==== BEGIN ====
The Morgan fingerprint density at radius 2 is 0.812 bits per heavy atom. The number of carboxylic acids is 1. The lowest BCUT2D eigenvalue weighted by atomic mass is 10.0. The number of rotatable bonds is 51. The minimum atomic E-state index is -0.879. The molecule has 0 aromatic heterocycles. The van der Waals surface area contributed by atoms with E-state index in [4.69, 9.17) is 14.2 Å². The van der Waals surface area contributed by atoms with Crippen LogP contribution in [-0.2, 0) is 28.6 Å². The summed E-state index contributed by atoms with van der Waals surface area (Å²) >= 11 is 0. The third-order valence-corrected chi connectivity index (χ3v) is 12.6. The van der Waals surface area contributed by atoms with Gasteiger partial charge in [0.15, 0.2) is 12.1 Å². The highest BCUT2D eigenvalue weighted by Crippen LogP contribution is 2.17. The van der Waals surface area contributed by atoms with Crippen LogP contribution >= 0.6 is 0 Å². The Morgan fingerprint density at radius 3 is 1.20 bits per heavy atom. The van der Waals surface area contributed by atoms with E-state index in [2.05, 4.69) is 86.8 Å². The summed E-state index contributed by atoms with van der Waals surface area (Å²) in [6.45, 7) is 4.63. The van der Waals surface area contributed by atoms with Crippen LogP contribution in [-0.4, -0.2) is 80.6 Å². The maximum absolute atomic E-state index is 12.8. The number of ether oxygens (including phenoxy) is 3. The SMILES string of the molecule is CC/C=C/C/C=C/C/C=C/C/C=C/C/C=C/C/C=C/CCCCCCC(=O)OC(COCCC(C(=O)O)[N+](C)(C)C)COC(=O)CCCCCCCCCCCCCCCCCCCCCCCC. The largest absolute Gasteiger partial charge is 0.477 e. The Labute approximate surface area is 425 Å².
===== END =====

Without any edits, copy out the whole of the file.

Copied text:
The Morgan fingerprint density at radius 2 is 0.812 bits per heavy atom. The number of carboxylic acids is 1. The lowest BCUT2D eigenvalue weighted by atomic mass is 10.0. The number of rotatable bonds is 51. The minimum atomic E-state index is -0.879. The molecule has 0 aromatic heterocycles. The van der Waals surface area contributed by atoms with E-state index in [4.69, 9.17) is 14.2 Å². The van der Waals surface area contributed by atoms with Crippen LogP contribution in [-0.2, 0) is 28.6 Å². The summed E-state index contributed by atoms with van der Waals surface area (Å²) >= 11 is 0. The third-order valence-corrected chi connectivity index (χ3v) is 12.6. The van der Waals surface area contributed by atoms with Gasteiger partial charge in [0.15, 0.2) is 12.1 Å². The highest BCUT2D eigenvalue weighted by Crippen LogP contribution is 2.17. The van der Waals surface area contributed by atoms with Crippen LogP contribution >= 0.6 is 0 Å². The Morgan fingerprint density at radius 3 is 1.20 bits per heavy atom. The van der Waals surface area contributed by atoms with E-state index in [2.05, 4.69) is 86.8 Å². The summed E-state index contributed by atoms with van der Waals surface area (Å²) in [6.45, 7) is 4.63. The van der Waals surface area contributed by atoms with Crippen LogP contribution in [-0.4, -0.2) is 80.6 Å². The maximum absolute atomic E-state index is 12.8. The number of ether oxygens (including phenoxy) is 3. The SMILES string of the molecule is CC/C=C/C/C=C/C/C=C/C/C=C/C/C=C/C/C=C/CCCCCCC(=O)OC(COCCC(C(=O)O)[N+](C)(C)C)COC(=O)CCCCCCCCCCCCCCCCCCCCCCCC. The largest absolute Gasteiger partial charge is 0.477 e. The Labute approximate surface area is 425 Å².